The second class of approaches are synchronization-related, and are used in situations where shared state cannot be avoided:

Mutual exclusion
Access to shared data is serialized using mechanisms that ensure only one thread reads or writes to the shared data at any time. Incorporation of mutual exclusion needs to be well thought out, since improper usage can lead to side-effects like deadlocks, livelocks, and resource starvation.
Atomic operations
Shared data is accessed by using atomic operations which cannot be interrupted by other threads. This usually requires using special machine language instructions, which might be available in a runtime library. Since the operations are atomic, the shared data is always kept in a valid state, no matter how other threads access it. Atomic operations form the basis of many thread locking mechanisms, and are used to implement mutual exclusion primitives.


In the following piece of Java code, the Java keyword synchronized makes the method thread-safe:

class Counter {
    private int i = 0;

    public synchronized void inc() {

In the C programming language, each thread has its own stack. However, a static variable is not kept on the stack; all threads share simultaneous access to it. If multiple threads overlap while running the same function, it is possible that a static variable might be changed by one thread while another is midway through checking it. This difficult-to-diagnose logic error, which may compile and run properly most of the time, is called a race condition. One common way to avoid this is to use another shared variable as a "lock" or "mutex" (from mutual exclusion).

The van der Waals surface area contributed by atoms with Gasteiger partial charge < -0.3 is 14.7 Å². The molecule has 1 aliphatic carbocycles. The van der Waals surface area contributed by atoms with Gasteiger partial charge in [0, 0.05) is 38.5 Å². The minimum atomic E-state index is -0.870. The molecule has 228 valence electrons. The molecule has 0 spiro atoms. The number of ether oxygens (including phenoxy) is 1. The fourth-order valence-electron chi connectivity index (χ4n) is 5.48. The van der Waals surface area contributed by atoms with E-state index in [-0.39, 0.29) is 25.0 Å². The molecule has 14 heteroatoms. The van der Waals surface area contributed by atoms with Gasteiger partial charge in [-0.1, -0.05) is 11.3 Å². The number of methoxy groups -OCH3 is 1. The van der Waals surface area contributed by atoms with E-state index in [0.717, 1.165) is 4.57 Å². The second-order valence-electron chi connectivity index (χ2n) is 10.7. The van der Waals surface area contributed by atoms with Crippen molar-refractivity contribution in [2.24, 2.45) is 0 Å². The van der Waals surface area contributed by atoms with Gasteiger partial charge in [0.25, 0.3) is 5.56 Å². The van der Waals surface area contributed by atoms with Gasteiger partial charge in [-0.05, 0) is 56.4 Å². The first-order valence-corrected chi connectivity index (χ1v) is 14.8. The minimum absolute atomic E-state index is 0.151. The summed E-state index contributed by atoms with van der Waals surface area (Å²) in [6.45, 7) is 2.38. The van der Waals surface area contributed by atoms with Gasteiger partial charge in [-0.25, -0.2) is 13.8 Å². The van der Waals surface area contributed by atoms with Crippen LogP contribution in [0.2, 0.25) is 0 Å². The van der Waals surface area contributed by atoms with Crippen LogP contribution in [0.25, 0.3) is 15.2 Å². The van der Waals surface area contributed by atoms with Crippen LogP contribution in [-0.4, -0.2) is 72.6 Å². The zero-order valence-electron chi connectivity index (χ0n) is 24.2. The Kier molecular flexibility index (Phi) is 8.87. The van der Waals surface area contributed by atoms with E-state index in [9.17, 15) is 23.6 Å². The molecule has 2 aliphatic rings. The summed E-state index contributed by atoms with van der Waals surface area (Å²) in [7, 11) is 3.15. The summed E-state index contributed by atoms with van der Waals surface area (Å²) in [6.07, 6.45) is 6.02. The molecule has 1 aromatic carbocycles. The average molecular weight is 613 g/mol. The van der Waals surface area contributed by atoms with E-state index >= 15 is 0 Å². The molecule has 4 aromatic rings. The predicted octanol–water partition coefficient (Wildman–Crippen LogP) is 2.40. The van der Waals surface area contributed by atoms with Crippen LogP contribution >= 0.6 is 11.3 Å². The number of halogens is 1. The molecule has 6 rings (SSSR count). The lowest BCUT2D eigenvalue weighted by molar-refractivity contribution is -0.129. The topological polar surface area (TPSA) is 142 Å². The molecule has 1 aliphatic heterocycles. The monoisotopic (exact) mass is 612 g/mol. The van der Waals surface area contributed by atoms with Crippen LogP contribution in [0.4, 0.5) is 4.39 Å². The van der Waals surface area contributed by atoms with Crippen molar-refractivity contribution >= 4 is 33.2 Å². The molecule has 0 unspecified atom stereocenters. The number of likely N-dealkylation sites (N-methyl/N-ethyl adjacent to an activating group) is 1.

In the following piece of C code, the function is thread-safe, but not reentrant:

# include <pthread.h>

int increment_counter ()
  static int counter = 0;
  static pthread_mutex_t mutex = PTHREAD_MUTEX_INITIALIZER;

  // only allow one thread to increment at a time


  // store value before any other threads increment it further
  int result = counter;


  return result;

In the above, increment_counter can be called by different threads without any problem since a mutex is used to synchronize all access to the shared counter variable. But if the function is used in a reentrant interrupt handler and a second interrupt arises while the mutex is locked, the second routine will hang forever. As interrupt servicing can disable other interrupts, the whole system could suffer.

The same function can be implemented to be both thread-safe and reentrant using the lock-free atomics in C++11:

# include <atomic>

int increment_counter ()
  static std::atomic<int> counter(0);

  // increment is guaranteed to be done atomically
  int result = ++counter;

  return result;

See also[edit]


  1. ^ Kerrisk, Michael (2010). The Linux Programing Interface. No Starch Press. p. 655.
  2. ^ "Multithreaded Programming Guide". Oracle Corporation. November 2010. A procedure is thread safe when the procedure is logically correct when executed simultaneously by several threads.
  3. ^ "Reentrancy and Thread-Safety | Qt 5.6". Qt Project. Retrieved 2016-04-20.
  4. ^ "ip::tcp – 1.51.0". Retrieved 2013-10-16.
  5. ^ "API thread safety classifications". 1998-06-09. Retrieved 2013-10-16.[dead link]
  6. ^ "MT Interface Safety Levels – Multithreaded Programming Guide". 2010-11-01. Retrieved 2013-10-16.

External links[edit]